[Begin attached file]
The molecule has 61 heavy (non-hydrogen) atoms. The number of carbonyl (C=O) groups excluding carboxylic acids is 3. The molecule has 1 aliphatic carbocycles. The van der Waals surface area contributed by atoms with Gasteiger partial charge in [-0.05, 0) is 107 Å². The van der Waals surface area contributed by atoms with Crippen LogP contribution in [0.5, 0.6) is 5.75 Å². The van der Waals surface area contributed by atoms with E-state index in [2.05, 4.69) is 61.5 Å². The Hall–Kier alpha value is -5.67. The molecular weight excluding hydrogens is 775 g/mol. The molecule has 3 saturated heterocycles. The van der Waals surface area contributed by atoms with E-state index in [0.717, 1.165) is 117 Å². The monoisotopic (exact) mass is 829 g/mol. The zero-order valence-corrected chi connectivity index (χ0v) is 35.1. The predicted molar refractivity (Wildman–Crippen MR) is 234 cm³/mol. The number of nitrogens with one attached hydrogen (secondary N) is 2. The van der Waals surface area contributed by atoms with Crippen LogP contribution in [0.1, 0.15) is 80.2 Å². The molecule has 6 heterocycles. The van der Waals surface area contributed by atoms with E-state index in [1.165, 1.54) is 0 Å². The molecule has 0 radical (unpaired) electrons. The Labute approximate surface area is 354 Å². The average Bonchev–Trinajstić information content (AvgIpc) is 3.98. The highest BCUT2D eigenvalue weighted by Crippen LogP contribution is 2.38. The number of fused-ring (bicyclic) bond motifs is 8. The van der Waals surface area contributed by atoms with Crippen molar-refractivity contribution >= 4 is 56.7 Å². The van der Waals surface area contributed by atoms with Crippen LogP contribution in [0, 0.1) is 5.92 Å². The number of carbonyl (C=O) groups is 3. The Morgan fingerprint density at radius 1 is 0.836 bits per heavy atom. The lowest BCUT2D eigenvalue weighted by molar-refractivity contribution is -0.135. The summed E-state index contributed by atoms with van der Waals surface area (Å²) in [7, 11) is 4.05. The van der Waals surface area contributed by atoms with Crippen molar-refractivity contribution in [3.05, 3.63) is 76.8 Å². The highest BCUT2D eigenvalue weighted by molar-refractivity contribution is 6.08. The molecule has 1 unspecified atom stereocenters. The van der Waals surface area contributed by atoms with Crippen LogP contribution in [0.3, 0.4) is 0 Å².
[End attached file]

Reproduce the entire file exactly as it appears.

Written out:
The molecule has 61 heavy (non-hydrogen) atoms. The number of carbonyl (C=O) groups excluding carboxylic acids is 3. The molecule has 1 aliphatic carbocycles. The van der Waals surface area contributed by atoms with Gasteiger partial charge in [-0.05, 0) is 107 Å². The van der Waals surface area contributed by atoms with Crippen LogP contribution in [0.5, 0.6) is 5.75 Å². The van der Waals surface area contributed by atoms with E-state index in [2.05, 4.69) is 61.5 Å². The Hall–Kier alpha value is -5.67. The molecular weight excluding hydrogens is 775 g/mol. The molecule has 3 saturated heterocycles. The van der Waals surface area contributed by atoms with E-state index in [0.717, 1.165) is 117 Å². The monoisotopic (exact) mass is 829 g/mol. The zero-order valence-corrected chi connectivity index (χ0v) is 35.1. The predicted molar refractivity (Wildman–Crippen MR) is 234 cm³/mol. The number of nitrogens with one attached hydrogen (secondary N) is 2. The van der Waals surface area contributed by atoms with Crippen LogP contribution in [0.1, 0.15) is 80.2 Å². The molecule has 6 heterocycles. The van der Waals surface area contributed by atoms with E-state index in [1.165, 1.54) is 0 Å². The molecule has 0 radical (unpaired) electrons. The Labute approximate surface area is 354 Å². The average Bonchev–Trinajstić information content (AvgIpc) is 3.98. The highest BCUT2D eigenvalue weighted by Crippen LogP contribution is 2.38. The number of fused-ring (bicyclic) bond motifs is 8. The van der Waals surface area contributed by atoms with Crippen molar-refractivity contribution >= 4 is 56.7 Å². The van der Waals surface area contributed by atoms with Crippen LogP contribution in [0, 0.1) is 5.92 Å². The number of carbonyl (C=O) groups is 3. The Morgan fingerprint density at radius 1 is 0.836 bits per heavy atom. The lowest BCUT2D eigenvalue weighted by molar-refractivity contribution is -0.135. The summed E-state index contributed by atoms with van der Waals surface area (Å²) in [7, 11) is 4.05. The van der Waals surface area contributed by atoms with Crippen molar-refractivity contribution in [3.05, 3.63) is 76.8 Å². The highest BCUT2D eigenvalue weighted by molar-refractivity contribution is 6.08. The molecule has 1 unspecified atom stereocenters. The van der Waals surface area contributed by atoms with Crippen LogP contribution in [0.3, 0.4) is 0 Å².